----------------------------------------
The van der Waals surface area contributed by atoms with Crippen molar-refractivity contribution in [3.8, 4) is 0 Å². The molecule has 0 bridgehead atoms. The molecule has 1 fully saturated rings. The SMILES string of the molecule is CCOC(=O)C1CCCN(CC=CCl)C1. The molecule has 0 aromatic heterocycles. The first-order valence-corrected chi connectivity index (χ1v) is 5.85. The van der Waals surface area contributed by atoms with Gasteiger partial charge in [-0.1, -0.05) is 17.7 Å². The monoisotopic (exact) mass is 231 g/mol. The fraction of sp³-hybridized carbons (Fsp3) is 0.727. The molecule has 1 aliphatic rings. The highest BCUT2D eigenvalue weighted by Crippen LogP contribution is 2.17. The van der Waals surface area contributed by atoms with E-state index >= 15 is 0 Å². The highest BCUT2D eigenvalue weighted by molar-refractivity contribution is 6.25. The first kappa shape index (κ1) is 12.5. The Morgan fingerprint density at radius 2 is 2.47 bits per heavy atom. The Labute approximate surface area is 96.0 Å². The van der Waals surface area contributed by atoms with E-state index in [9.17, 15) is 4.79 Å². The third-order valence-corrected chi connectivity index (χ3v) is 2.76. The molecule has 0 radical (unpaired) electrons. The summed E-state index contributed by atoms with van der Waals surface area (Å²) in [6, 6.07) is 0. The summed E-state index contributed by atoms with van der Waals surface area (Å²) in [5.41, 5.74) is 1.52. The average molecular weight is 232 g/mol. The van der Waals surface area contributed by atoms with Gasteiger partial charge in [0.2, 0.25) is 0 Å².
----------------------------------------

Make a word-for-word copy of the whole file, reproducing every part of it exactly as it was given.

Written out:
The van der Waals surface area contributed by atoms with Crippen molar-refractivity contribution in [3.8, 4) is 0 Å². The molecule has 0 bridgehead atoms. The molecule has 1 fully saturated rings. The SMILES string of the molecule is CCOC(=O)C1CCCN(CC=CCl)C1. The molecule has 0 aromatic heterocycles. The first-order valence-corrected chi connectivity index (χ1v) is 5.85. The van der Waals surface area contributed by atoms with Gasteiger partial charge in [-0.1, -0.05) is 17.7 Å². The monoisotopic (exact) mass is 231 g/mol. The fraction of sp³-hybridized carbons (Fsp3) is 0.727. The molecule has 1 aliphatic rings. The highest BCUT2D eigenvalue weighted by Crippen LogP contribution is 2.17. The van der Waals surface area contributed by atoms with E-state index >= 15 is 0 Å². The highest BCUT2D eigenvalue weighted by molar-refractivity contribution is 6.25. The first kappa shape index (κ1) is 12.5. The Morgan fingerprint density at radius 2 is 2.47 bits per heavy atom. The Labute approximate surface area is 96.0 Å². The van der Waals surface area contributed by atoms with E-state index in [9.17, 15) is 4.79 Å². The third-order valence-corrected chi connectivity index (χ3v) is 2.76. The molecule has 0 radical (unpaired) electrons. The summed E-state index contributed by atoms with van der Waals surface area (Å²) in [6, 6.07) is 0. The summed E-state index contributed by atoms with van der Waals surface area (Å²) in [5.41, 5.74) is 1.52. The average molecular weight is 232 g/mol. The van der Waals surface area contributed by atoms with Gasteiger partial charge in [0.2, 0.25) is 0 Å².